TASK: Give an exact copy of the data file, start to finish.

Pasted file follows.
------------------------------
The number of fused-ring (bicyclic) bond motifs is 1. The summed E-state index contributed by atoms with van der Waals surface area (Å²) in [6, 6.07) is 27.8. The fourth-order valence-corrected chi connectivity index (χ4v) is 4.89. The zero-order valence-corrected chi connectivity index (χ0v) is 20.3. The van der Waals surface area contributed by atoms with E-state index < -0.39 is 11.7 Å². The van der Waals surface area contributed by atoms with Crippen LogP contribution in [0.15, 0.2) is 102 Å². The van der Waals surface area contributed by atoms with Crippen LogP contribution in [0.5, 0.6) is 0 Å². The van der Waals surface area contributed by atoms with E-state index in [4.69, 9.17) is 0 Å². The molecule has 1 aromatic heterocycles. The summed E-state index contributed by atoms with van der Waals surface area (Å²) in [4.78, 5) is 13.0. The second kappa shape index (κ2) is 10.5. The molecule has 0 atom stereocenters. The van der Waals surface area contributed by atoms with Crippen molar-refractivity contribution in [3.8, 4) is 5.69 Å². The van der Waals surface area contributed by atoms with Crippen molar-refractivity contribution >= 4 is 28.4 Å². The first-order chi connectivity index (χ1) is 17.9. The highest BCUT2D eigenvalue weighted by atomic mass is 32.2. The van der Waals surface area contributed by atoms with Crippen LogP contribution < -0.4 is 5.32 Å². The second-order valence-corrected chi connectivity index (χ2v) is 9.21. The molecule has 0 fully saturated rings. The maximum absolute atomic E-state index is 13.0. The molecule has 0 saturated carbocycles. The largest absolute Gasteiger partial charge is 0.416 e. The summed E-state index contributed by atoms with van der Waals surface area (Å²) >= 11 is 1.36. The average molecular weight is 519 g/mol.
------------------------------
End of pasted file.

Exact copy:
The number of fused-ring (bicyclic) bond motifs is 1. The summed E-state index contributed by atoms with van der Waals surface area (Å²) in [6, 6.07) is 27.8. The fourth-order valence-corrected chi connectivity index (χ4v) is 4.89. The zero-order valence-corrected chi connectivity index (χ0v) is 20.3. The van der Waals surface area contributed by atoms with E-state index < -0.39 is 11.7 Å². The van der Waals surface area contributed by atoms with Crippen LogP contribution in [0.15, 0.2) is 102 Å². The van der Waals surface area contributed by atoms with Crippen LogP contribution in [0.5, 0.6) is 0 Å². The van der Waals surface area contributed by atoms with E-state index in [4.69, 9.17) is 0 Å². The molecule has 1 aromatic heterocycles. The summed E-state index contributed by atoms with van der Waals surface area (Å²) in [4.78, 5) is 13.0. The second kappa shape index (κ2) is 10.5. The molecule has 0 atom stereocenters. The van der Waals surface area contributed by atoms with Crippen molar-refractivity contribution in [3.8, 4) is 5.69 Å². The van der Waals surface area contributed by atoms with Crippen molar-refractivity contribution >= 4 is 28.4 Å². The first-order chi connectivity index (χ1) is 17.9. The highest BCUT2D eigenvalue weighted by atomic mass is 32.2. The van der Waals surface area contributed by atoms with Crippen LogP contribution < -0.4 is 5.32 Å². The second-order valence-corrected chi connectivity index (χ2v) is 9.21. The molecule has 0 fully saturated rings. The maximum absolute atomic E-state index is 13.0. The molecule has 0 saturated carbocycles. The largest absolute Gasteiger partial charge is 0.416 e. The summed E-state index contributed by atoms with van der Waals surface area (Å²) >= 11 is 1.36. The average molecular weight is 519 g/mol.